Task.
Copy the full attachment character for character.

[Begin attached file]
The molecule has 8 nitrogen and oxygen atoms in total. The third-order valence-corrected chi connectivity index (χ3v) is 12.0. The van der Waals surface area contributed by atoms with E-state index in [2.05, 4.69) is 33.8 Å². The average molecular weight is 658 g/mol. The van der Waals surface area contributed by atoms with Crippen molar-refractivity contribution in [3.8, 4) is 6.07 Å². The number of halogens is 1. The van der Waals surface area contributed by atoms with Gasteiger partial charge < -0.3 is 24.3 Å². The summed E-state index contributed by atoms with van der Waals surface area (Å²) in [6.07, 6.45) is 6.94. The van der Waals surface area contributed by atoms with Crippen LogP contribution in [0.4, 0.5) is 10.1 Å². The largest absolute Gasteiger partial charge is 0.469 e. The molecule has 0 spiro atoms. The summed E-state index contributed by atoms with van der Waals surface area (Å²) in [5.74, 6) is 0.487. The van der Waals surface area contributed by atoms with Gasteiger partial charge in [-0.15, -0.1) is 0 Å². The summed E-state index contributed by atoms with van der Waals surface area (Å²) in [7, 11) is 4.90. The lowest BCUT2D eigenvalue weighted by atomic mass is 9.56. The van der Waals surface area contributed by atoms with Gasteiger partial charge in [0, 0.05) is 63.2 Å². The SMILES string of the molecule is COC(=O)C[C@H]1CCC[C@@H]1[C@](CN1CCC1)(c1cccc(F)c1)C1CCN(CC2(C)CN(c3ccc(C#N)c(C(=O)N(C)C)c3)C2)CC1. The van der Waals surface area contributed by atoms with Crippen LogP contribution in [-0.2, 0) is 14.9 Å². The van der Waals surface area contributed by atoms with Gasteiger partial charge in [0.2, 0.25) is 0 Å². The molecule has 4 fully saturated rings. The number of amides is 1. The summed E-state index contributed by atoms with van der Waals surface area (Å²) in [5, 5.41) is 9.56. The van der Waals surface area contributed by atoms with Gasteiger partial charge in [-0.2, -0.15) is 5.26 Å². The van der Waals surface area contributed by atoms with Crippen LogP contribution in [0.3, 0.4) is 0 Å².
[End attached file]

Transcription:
The molecule has 8 nitrogen and oxygen atoms in total. The third-order valence-corrected chi connectivity index (χ3v) is 12.0. The van der Waals surface area contributed by atoms with E-state index in [2.05, 4.69) is 33.8 Å². The average molecular weight is 658 g/mol. The van der Waals surface area contributed by atoms with Crippen molar-refractivity contribution in [3.8, 4) is 6.07 Å². The number of halogens is 1. The van der Waals surface area contributed by atoms with Gasteiger partial charge < -0.3 is 24.3 Å². The summed E-state index contributed by atoms with van der Waals surface area (Å²) in [6.07, 6.45) is 6.94. The van der Waals surface area contributed by atoms with Crippen LogP contribution in [0.4, 0.5) is 10.1 Å². The largest absolute Gasteiger partial charge is 0.469 e. The molecule has 0 spiro atoms. The summed E-state index contributed by atoms with van der Waals surface area (Å²) in [5.74, 6) is 0.487. The van der Waals surface area contributed by atoms with Gasteiger partial charge in [-0.15, -0.1) is 0 Å². The summed E-state index contributed by atoms with van der Waals surface area (Å²) in [7, 11) is 4.90. The lowest BCUT2D eigenvalue weighted by atomic mass is 9.56. The van der Waals surface area contributed by atoms with Gasteiger partial charge in [0, 0.05) is 63.2 Å². The SMILES string of the molecule is COC(=O)C[C@H]1CCC[C@@H]1[C@](CN1CCC1)(c1cccc(F)c1)C1CCN(CC2(C)CN(c3ccc(C#N)c(C(=O)N(C)C)c3)C2)CC1. The van der Waals surface area contributed by atoms with Crippen LogP contribution in [-0.2, 0) is 14.9 Å². The van der Waals surface area contributed by atoms with Gasteiger partial charge in [0.2, 0.25) is 0 Å². The molecule has 4 fully saturated rings. The number of amides is 1. The summed E-state index contributed by atoms with van der Waals surface area (Å²) in [5, 5.41) is 9.56. The van der Waals surface area contributed by atoms with Gasteiger partial charge in [-0.2, -0.15) is 5.26 Å². The van der Waals surface area contributed by atoms with Crippen LogP contribution in [0.3, 0.4) is 0 Å².